Slowly, as you travel the well-worn paths of an old favourite or step cautiously into a new, unexplored world, the light of madness will be exorcised from your child’s eyes, and they will soften and unwind at your side. A drowsy little head will ease down onto your shoulder, a small warm hand will come to rest on your arm, and as sleep slowly brings its sweet release, you will find that the devil has been driven out, and your sweet little angel is back, and the whole ordeal will be that much easier to deal with the next day.

And that’s not all. They will remember this. Forever. The time you spend doing this will become a part of their being, like the times you sing to them, or swing them around by their arms on the lawn, or run outside with them in the dark, or in the rain, a touchstone used to measure other joys. The stories you read them will become part of the magic of childhood they carry around as adults. No-one has ever said that about television.


The magic of childhood.

The cheap sleight-of-hand trick of childhood.

So that’s about it then. Read to your children. Do it to make them better at being smart. Do it to make them interesting, and witty, and engaging. Do it to calm them, and to make them happy, and to fill their hearts with magical memories. Do it because books should be part of the fabric of childhood.

But most of all do it for me. I might just end up sitting next to them at a formal dinner one day…”


17 thoughts on “Why you should read to your children.

  1. You took the words out of my mouth! When I was beginning to test the waters of freelance writing, one night–despite being sleepy–I wrote an article entitled “How to Raise a Reader.” Someone must share the knowledge of the importance of this endeavor, because a client bought the piece within a short time for a generous fee. Your post makes many vital points in an engaging manner.

    We may live in different cities, but I’d like to know the name and location of your bookstore. Much success in this worthwhile enterprise!

  2. sula1968 says:

    Pretty pretty please don’t leave us, I so love your blog. I’m not sure about those studies in ‘Freakanomics’ (haven’t read it), I believe that even at age 6 my son shows evidence that he is a child who is read to. Recently at a market a stranger spoke to him for 5 mins and then said to us (his parents) “You read to him don’t you?” Oh well regardless, it is a wonderful bonding time and it certainly influences vocabulary.

  3. marjma2014 says:

    I love talking to my oldest daughter about books, she is an avid bookworm. It’s great to have that connection with your child especially as they go through the teenage years.

  4. And may I add, read WITH them as they grow older. After they can read, still read books above their reading level to them. And read YA books with them; read series with them and discuss them. It works. And you get to impart some of your wisdom, (we’re all wise!), on them and you get to hear how their minds are working..at least , SOME of the time.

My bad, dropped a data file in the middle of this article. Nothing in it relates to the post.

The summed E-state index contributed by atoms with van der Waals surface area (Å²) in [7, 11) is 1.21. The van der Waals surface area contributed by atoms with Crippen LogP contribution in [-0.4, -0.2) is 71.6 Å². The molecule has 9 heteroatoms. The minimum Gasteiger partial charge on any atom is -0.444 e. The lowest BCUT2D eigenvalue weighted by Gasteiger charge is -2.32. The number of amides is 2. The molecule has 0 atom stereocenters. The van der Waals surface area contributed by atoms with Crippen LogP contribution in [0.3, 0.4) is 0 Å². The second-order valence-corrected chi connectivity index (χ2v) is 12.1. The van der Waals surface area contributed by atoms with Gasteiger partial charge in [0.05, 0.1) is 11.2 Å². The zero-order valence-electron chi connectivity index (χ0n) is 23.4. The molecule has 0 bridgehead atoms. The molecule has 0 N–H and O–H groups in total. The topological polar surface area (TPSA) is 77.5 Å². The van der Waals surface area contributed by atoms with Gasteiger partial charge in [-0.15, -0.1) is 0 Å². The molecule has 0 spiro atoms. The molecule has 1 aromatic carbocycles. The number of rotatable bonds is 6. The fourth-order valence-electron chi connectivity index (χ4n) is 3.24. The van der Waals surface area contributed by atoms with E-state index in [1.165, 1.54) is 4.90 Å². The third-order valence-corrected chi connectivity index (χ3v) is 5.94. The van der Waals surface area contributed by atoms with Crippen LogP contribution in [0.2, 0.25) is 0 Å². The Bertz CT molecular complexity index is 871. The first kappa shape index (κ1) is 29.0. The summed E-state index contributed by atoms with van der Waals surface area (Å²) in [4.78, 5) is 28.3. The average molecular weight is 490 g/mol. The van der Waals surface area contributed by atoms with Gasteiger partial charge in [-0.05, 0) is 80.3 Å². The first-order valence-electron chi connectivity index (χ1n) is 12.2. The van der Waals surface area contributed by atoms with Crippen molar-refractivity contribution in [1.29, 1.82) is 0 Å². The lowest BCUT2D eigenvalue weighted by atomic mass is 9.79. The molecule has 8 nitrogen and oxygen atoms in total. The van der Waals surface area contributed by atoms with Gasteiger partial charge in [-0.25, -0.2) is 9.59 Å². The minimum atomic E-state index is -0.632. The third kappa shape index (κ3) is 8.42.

5. I heard of a study done in a disadvantaged area where they gave some kids books. one thought it was a hat, the other put a pile together and thought it was a seat. It’s just so important so they don’t grow up wearing books on their head, but especially important as education is a free gift we can give our kids and the time doing so sitting side by side with them priceless. great post. Peace and Ommm from the Temple. 🙂

  6. mariekeates says:

    Ah, the bedtime book ritual. It was something passed down in our house and I hope it carries on with my granddaughter’s children one day. Winnie The Pooh was my favourite and my boys loved it too.

  7. Arkenaten says:

    Books are where it’s at. I had to have some excuse to read all those great childrens’ stories without my wife thinking i had gone for a loop….so we made a couple of kids and a year or two later I bought loads and loads of books.
    Reading to my kids was some of the best fun I had after making them.

  8. Kami says:

    Instead of working at a bookstore could you do a daily worldwide “news” show where you entertain us with your brilliant observations about life, wildlife, children and sports? Please? Pretty please? I get all giddy when my email shows you’ve posted to your blog. I know I’ll laugh, cry, chortle and walk away envious to the bone of your skill with words. Here’s hoping the bookstore powers that be recognize your genius and give you free reign.

  9. Lyn says:

    Although my parents read — my father the newspaper and a colourful Russian news magazine (English version) and my mother the usual women’s magazine of the time, they never read to me. My father however bought me a new book every two weeks like Treasure Island, Gulliver’s Travels – that sort of thing and I would wait impatiently for him to come home from town and then spend the next few hours lying on the grass in the sun as I went off on my own adventure. When the question was asked, “What would you like for your birthday/Christmas.” the response was always the same, “A book please.”

    When my children came along, I always read to them. Two of them (the girls) still have a huge love for books. My son only reads technical naval books now – too busy to read for enjoyment. My nine grandchildren are all bookaholics – well, the ones who can read anyway. The younger ones are always read to by their parents.

    Books are one of the greatest joys in life. My favourite books are still the ones written for 10-12 year olds and teens – especially mystery or fantasy.